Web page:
that was plagued with having to take sidings so that the mammoth CN trains
    could have priority. We were due in at Winnipeg at 8PM but arrived at 12AM>
    four hour delay due to CN dispatching.

    Bill Grant

  2. I mourn the fact that the original “Super Continental” did not survive with its Pullman-Standard and Canadian Car & Foundry train sets intact. The train was the Canadian National flagship.

  3. Bill Stephens is so lucky to have a job where he gets to evaluate the experieces that we enjoy. Having taken the Canadian back in the ’90s, and enjoying the experience (and the green to red signal show as Bill describes it) is a memory of a GREAT trip on classic BUDD equipment with great crews and one I will not forget.

  4. We rode the Canadian on a return trip Montreal – Vancouver in 1981. Amazing. Don’t forget the Winnipeg – Hudson Bay in poar bear season, more than amazing!

  5. My wife and I took our honeymoon on the original CP Canadian back in 1974. And in recent years I have ridden the VIA version once or twice a year. We are very lucky the Canadian has survived in any form, and extraordinarily lucky that VIA has been able and willing to maintain the high level of onboard service. But I agree with the gist of the article that the future is very uncertain, with today’s risk adverse culture any structural flaws could easily lead to over-reaction and a sudden end to a great Canadian institution. Ride it while you can.

  6. I took that trip in 2017, from Toronto to Vancouver. It was fabulous and I spent a lot of time in the dome of the Glacier Park. I agree. Take the classic Canadian sooner rather than later. It’s a magnificent way to experience both Canada and the last vestiges of the streamliner era.

    Oh, the food was good too.

  7. Don’t mean anything negative towards Mr. Stephens, but first there were no more accounts of epic trips on the Canadian with Fred Frailey, and now we contemplate the end of the train itself. Yikes!

  8. I think the title is a bit clickbaity, I was honestly worried that this meant that the Canadian was being discontinued, just like the Super Continental in 1990. Though, I would like to ride the train though before the streamliner equipment gets retired and replaced by new train cars, even if that does mean that soon enough, Via Rail would not have to spend so much on maintaining long distance cars.

    1. The current Canadian is actually the Super Continental. The real Canadian made its last run on January 14, 1990.
      Prior to that, both the Canadian and Super Continental ran daily, provided transportation and the fares were really cheap.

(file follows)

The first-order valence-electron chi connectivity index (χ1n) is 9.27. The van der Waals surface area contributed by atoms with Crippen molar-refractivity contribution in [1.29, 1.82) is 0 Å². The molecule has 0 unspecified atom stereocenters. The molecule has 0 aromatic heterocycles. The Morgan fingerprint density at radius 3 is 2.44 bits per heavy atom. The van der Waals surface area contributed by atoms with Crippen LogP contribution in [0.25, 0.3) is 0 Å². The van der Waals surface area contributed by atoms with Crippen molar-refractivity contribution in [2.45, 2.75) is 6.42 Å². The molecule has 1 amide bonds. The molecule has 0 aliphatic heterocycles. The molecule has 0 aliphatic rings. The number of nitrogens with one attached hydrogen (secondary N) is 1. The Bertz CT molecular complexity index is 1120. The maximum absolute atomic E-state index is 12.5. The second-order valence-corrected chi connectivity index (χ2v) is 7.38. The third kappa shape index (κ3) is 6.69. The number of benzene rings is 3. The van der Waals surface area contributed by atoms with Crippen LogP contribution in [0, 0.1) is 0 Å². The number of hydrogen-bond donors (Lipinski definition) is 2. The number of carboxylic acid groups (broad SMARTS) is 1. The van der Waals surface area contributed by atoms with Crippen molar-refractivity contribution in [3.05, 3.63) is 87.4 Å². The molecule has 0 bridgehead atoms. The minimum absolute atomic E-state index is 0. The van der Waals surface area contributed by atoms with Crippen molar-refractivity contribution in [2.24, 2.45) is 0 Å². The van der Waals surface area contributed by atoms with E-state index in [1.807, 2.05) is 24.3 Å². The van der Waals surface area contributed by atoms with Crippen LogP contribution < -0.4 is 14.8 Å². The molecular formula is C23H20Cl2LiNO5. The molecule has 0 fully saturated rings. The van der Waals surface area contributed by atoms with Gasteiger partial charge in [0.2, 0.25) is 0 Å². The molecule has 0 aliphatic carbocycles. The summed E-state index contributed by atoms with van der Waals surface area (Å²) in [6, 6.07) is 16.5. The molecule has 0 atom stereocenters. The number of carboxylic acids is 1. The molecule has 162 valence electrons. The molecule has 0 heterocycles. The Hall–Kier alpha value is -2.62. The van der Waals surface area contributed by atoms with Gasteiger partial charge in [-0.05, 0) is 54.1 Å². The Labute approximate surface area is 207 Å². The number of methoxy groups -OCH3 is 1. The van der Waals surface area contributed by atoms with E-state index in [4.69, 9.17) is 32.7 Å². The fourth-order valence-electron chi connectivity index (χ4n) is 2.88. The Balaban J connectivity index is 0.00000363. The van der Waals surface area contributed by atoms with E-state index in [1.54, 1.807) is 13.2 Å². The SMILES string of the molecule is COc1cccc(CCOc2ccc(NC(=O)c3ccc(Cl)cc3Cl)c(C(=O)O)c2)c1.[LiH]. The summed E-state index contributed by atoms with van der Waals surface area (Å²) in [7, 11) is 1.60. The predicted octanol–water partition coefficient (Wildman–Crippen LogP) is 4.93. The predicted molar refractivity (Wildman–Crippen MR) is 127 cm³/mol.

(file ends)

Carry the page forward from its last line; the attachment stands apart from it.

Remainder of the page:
I rode round trip from Medicine Hat to Toronto and back in a Roomette for $286 American. Those were the days.

    2. So glad me, my wife and six month old daughter rode the Super Continental in 1976, We took a circle trip from Chicago to Seattle on the Empire Builder, then to Vancouver on a bus substituting for the Amtrak train, the Super Continental to Montreal, the Adirondak to Albany then the Lakeshore Limited back to ChiTown. The Super still had open section accommodations! We used an Amtrak Railpass with upgrades to bedrooms on Amtrak and first class in a bedroom on the Super, with hotels close to the stations in Seattle and Montreal. The total for the rail fares was $900. Needless to say, the trip was unforgettable. We were 25 at the time and very fortunate to be able to take such a trip.
      We still hope to ride the Canadian.

  9. I’ve ridden the Canadian, back in 1984, not out of amusement but because it got me where I was going when I wanted to go there: The Winnipeg – Toronto leg of journey ultimately to Dearborn, Michigan. That was then and this is now.

    I have no interest in a supposed “train” that runs twice a week at ghastly inflated fares and a padded schedule. No matter how lovely the rolling stock.

    1. Charles, you seem to have enough “interest” to post your usual “Bah, humbug” every time the opportunity arises. I got it the first time.

    2. GEORGE my friend. I try to put myself in the position of a Canadian who has seen the Western transcon routes go from 14 train pairs a week to two train pairs a week under VIA’s watch, the schedules lengthen, the timekeeping abyssmal, and the fares skyrocket out of sight. Also the Montreal sections disappear. Also the local trains into Calgary and Edmonton that have been discontinued. And so forth in other parts of Canada, especially the Maritimes.

      There are literally thousands of route miles I’ve personally ridden in Canada that have gone away, if you include Detroit – St. Thomas – Buffalo which was Amtrak. Add to that corridors like Sarnia – London or Walkerville (Windsor) – London – Toronto that have seen frequencies reduced since I’ve ridden them.

      October 1974 Passenger Train Journal, lauding CPR and CNR passenger trains as valued and viable transportation all over Canada when America’s Amtrak was struggling to get started. What happened?

    3. CHARLES, my friend: 1. I’ll put my Canadian route miles and train miles up against anyone who is not an onboard employee, so, in the words of Hank Snow’s song,”I’ve been everywhere, man” (at least on Canadian rails). 2. What happened was not a sudden disappearance of fannys from the seats. What happened was political social engineering, with which I profoundly disagree. Today’s Canadian is the best that VIA could do with the cards they were dealt and today hold in their hand. No, it’s not really any great boon to public transportation any more, but I will be sad to see it go, even in its present form.